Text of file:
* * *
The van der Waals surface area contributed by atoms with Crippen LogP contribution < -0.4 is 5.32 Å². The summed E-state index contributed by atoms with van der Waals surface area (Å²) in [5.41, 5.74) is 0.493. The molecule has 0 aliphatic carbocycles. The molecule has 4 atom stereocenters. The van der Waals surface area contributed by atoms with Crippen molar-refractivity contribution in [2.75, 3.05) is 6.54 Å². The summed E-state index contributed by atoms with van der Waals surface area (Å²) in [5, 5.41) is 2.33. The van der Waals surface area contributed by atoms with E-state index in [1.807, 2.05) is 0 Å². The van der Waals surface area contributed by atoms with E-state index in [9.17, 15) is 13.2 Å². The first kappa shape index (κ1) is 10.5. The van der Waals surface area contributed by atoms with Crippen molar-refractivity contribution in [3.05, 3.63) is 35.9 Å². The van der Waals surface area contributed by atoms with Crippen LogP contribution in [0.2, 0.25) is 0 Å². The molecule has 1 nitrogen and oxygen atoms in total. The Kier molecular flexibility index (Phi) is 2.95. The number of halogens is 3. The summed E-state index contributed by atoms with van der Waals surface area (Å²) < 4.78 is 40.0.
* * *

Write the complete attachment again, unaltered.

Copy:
The van der Waals surface area contributed by atoms with Crippen LogP contribution < -0.4 is 5.32 Å². The summed E-state index contributed by atoms with van der Waals surface area (Å²) in [5.41, 5.74) is 0.493. The molecule has 0 aliphatic carbocycles. The molecule has 4 atom stereocenters. The van der Waals surface area contributed by atoms with Crippen molar-refractivity contribution in [2.75, 3.05) is 6.54 Å². The summed E-state index contributed by atoms with van der Waals surface area (Å²) in [5, 5.41) is 2.33. The van der Waals surface area contributed by atoms with E-state index in [1.807, 2.05) is 0 Å². The van der Waals surface area contributed by atoms with E-state index in [9.17, 15) is 13.2 Å². The first kappa shape index (κ1) is 10.5. The van der Waals surface area contributed by atoms with Crippen molar-refractivity contribution in [3.05, 3.63) is 35.9 Å². The van der Waals surface area contributed by atoms with Crippen LogP contribution in [0.2, 0.25) is 0 Å². The molecule has 1 nitrogen and oxygen atoms in total. The Kier molecular flexibility index (Phi) is 2.95. The number of halogens is 3. The summed E-state index contributed by atoms with van der Waals surface area (Å²) < 4.78 is 40.0.